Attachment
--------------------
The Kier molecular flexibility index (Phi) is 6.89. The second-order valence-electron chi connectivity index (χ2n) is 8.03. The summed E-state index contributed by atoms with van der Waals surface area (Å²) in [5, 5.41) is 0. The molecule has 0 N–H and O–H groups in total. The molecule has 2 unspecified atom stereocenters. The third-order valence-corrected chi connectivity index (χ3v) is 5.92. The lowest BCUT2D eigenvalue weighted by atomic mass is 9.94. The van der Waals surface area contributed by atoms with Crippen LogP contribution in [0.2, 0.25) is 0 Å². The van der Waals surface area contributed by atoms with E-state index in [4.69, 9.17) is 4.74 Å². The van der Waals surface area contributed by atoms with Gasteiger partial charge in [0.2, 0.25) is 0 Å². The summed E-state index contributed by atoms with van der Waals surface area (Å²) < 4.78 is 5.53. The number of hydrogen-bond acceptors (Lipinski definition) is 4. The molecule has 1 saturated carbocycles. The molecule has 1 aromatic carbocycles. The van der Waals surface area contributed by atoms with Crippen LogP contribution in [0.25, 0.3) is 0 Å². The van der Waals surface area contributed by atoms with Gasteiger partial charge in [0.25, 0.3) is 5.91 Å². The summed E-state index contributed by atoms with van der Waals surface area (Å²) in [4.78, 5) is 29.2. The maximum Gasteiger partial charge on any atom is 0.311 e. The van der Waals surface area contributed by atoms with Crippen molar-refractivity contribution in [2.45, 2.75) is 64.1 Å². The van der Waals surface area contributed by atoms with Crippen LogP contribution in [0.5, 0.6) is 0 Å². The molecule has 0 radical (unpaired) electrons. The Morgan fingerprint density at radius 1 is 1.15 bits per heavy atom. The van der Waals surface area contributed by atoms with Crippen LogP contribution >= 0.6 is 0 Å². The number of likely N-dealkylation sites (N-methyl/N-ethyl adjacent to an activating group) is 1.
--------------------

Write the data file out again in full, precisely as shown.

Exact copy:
The Kier molecular flexibility index (Phi) is 6.89. The second-order valence-electron chi connectivity index (χ2n) is 8.03. The summed E-state index contributed by atoms with van der Waals surface area (Å²) in [5, 5.41) is 0. The molecule has 0 N–H and O–H groups in total. The molecule has 2 unspecified atom stereocenters. The third-order valence-corrected chi connectivity index (χ3v) is 5.92. The lowest BCUT2D eigenvalue weighted by atomic mass is 9.94. The van der Waals surface area contributed by atoms with Crippen LogP contribution in [0.2, 0.25) is 0 Å². The van der Waals surface area contributed by atoms with E-state index in [4.69, 9.17) is 4.74 Å². The van der Waals surface area contributed by atoms with Gasteiger partial charge in [0.2, 0.25) is 0 Å². The summed E-state index contributed by atoms with van der Waals surface area (Å²) < 4.78 is 5.53. The number of hydrogen-bond acceptors (Lipinski definition) is 4. The molecule has 1 saturated carbocycles. The molecule has 1 aromatic carbocycles. The van der Waals surface area contributed by atoms with Crippen LogP contribution in [0.25, 0.3) is 0 Å². The van der Waals surface area contributed by atoms with Gasteiger partial charge in [0.25, 0.3) is 5.91 Å². The summed E-state index contributed by atoms with van der Waals surface area (Å²) in [4.78, 5) is 29.2. The maximum Gasteiger partial charge on any atom is 0.311 e. The van der Waals surface area contributed by atoms with Crippen molar-refractivity contribution in [2.45, 2.75) is 64.1 Å². The van der Waals surface area contributed by atoms with Crippen LogP contribution in [0.5, 0.6) is 0 Å². The molecule has 0 radical (unpaired) electrons. The Morgan fingerprint density at radius 1 is 1.15 bits per heavy atom. The van der Waals surface area contributed by atoms with Crippen LogP contribution >= 0.6 is 0 Å². The number of likely N-dealkylation sites (N-methyl/N-ethyl adjacent to an activating group) is 1.